Timed Intercourse with Ultrasound in Subfertile Couples

Home » IUI » Timed Intercourse with Ultrasound in Subfertile Couples

Timed intercourse with ultrasound in subfertile couples

Predictive Factors of Conception and the Cumulative Pregnancy Rate in Subfertile Couples Undergoing Timed Intercourse With Ultrasound

A retrospective cohort study was carried out to identify predictive factors for pregnancy along with the cumulative pregnancy rate (CPR) and live birth rate (CLBR) in subfertile couples undergoing timed intercourse (TI) using ultrasound.

Medical records of couples who underwent TI with ultrasound at the Severance Hospital Infertility Clinics between January 2017 to October 2019 were reviewed for study inclusion. Exclusion criteria ruled out women older than 43, male factor infertility (azoospermia, severe oligoasthenoteratozoospermia) and couples receiving subfertility treatment. Cycles in which intercourse was missed or ovulation did not occur was not included in final analysis. Regular menstrual cycles was defined as cycle length between 24 and 38 days.

Subfertility factors where assessed on day 2-5 of the menstrual cycle, with a full medical and reproductive history recording, serum hormone assays and baseline transvaginal ultrasound (TVUS), followed up with a hysterosalpingography at the end of menstruation. Male semen analysis was carried out twice, 4 weeks apart, after 2-4 days of abstinence.

Timed intercourse cycles were individualised according to standard protocols. Ovulation induction was initiated in couples with ovulatory subfertile factors while couples with non-ovulatory causes underwent either natural or ovulation induction cycles.

Ovulation induction was initiated using clomiphene citrate or letrozole, with gonadotrophins added in cases of poor follicular growth. Once one follicle reached 18µm in diameter, ovulation was triggered using human chorionic gonadotropin (hCG). Couples were advised to have intercourse 34 to 40 hours following hCG administration.

In this study, clinical pregnancy was defined as the presence of 1 or more gestational sac’s, confirmed by TVUS, 3 to 4 weeks after ovulation.

Initial analysis of pregnant and non-pregnant women baseline characteristics showed some significant differences, specifically a higher proportion of irregular cycles, shorter duration of subfertility (11.33 vs 17.6 months), lower serum FSH (7.14 vs 9.04 mIU/mL) and increased AMH (7.11 vs 4.99 ng/dL) among women who fell pregnant.

Of the 285 couples, 80 became pregnant over 854 cycles, resulting in a clinical pregnancy rate of 28.1% per couple and 9.4% per cycle. Final live birth rate was 23.2% per couple and 7.7% per cycle.

Advanced statistical analysis of the data showed that female age ≥ 35 years, duration of subfertility, serum basal FSH, unexplained infertility, uterine factors and endometriosis had a lower probability of conception. Female age ≥ 35 years had a 71% reduction in the probability of conception (odds ratio: 0.29), while a longer duration of subfertililty (≥24 months vs <12 months) also decreased the probability of conception by 81% (odds ratio: 0.19). Likewise endometriosis, compared to ovulatory factors, decreased the probability of conception by 71% (odds ratio 0.29) in the TI cycles.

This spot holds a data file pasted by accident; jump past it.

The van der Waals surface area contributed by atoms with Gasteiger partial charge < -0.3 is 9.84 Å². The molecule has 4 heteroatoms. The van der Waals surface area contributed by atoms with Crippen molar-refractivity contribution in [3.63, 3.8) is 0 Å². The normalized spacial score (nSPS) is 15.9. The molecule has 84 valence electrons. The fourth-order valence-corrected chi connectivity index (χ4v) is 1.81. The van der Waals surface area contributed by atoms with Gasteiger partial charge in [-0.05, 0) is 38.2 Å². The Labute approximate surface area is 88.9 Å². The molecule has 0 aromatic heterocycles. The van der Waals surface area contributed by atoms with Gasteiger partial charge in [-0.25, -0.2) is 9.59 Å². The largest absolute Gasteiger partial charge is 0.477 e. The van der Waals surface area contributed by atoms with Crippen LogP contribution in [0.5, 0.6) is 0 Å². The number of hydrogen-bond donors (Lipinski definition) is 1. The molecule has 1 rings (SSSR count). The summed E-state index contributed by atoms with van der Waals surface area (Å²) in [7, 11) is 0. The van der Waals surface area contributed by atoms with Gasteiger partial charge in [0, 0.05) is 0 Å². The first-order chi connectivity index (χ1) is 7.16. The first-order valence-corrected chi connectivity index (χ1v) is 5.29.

Further analysis showed the cumulative pregnancy rates at cycle 1, 3, 6, 9 and 12 was 9.8%, 22,5%, 26.7%, 27.0% and 28.1% respectively. Similarly cumulative live birth rates at cycle 1, 3, 6 and 12 was 7.7%, 19.0%, 22.1% and 23.2%.

Cumulative pregnancy and live birth rates were highest in subfertile cases involving ovulatory factors reaching 39.81% (CPR) and 28.16% (CLBR), followed by unexplained factors (CPR 21.84%, CLBR 20.69%), uterine factors (CPR 23.73%, CLBR 23.73%) and endometriosis (CPR 16.67%, CLBR 13.89%).

Overall CPRs’ significantly increased until the fifth TI cycle, while CLBR’s significantly increased until the fourth TI cycle.

The authors concluded that couples who fail to achieve conception by the fourth or fifth cycle of TI with ultrasound may benefit moving onto the next treatment strategy.


The chances of getting pregnant with timed intercourse & ultrasound is highest in subfertile cases involving ovulatory factors (34.95% CPR), followed by uterine factors (20.34% CPR), unexplained infertility (19.54% CPR) and endometriosis (13.89% CPR). CPR, cumulative pregnancy rate by 5th TI cycle.


  1. No control group
  2. High drop out rate of patients
  3. Study size too small for further analyses of interest

Similar studies

Marshell M, et al. (2019). Stratification of fertility potential according to cervical mucus symptoms: achieving pregnancy in fertile and infertile couples. https://doi.org/10.1080/14647273.2019.1671613

Koo H S, et al. (2018). The likelihood of achieving pregnancy through timed coitus in young infertile women with decreased ovarian reserve. https://doi.org/10.5653/cerm.2018.45.1.31

Frank-Herrmann P, et al. (2017). Natural conception rates in subfertile couples following fertility awareness training. https://doi.org/10.1007/s00404-017-4294-z

Bouchard T P, et al. (2017). Achieving Pregnancy Using Primary Care Interventions to Identify the Fertile Window. https://doi.org/10.3389/fmed.2017.00250

Stanford J B, et al. (2008). Outcomes from treatment of infertility with natural procreative technology in an Irish general practice. https://doi.org/10.3122/jabfm.2008.05.070239


Treating Asthenozoospermia

Asthenozoospermia, is defined as reduced or absent sperm motility (< 32%) in fresh ejaculate. It is one of the main causes of infertility in... Read more

Increase your Sperm count

Low sperm count, also known as oligospermia or oligozoospermia, happens when a man has 15 million or less sperm per millilitre (mL) of…. Read more

Questions or comments?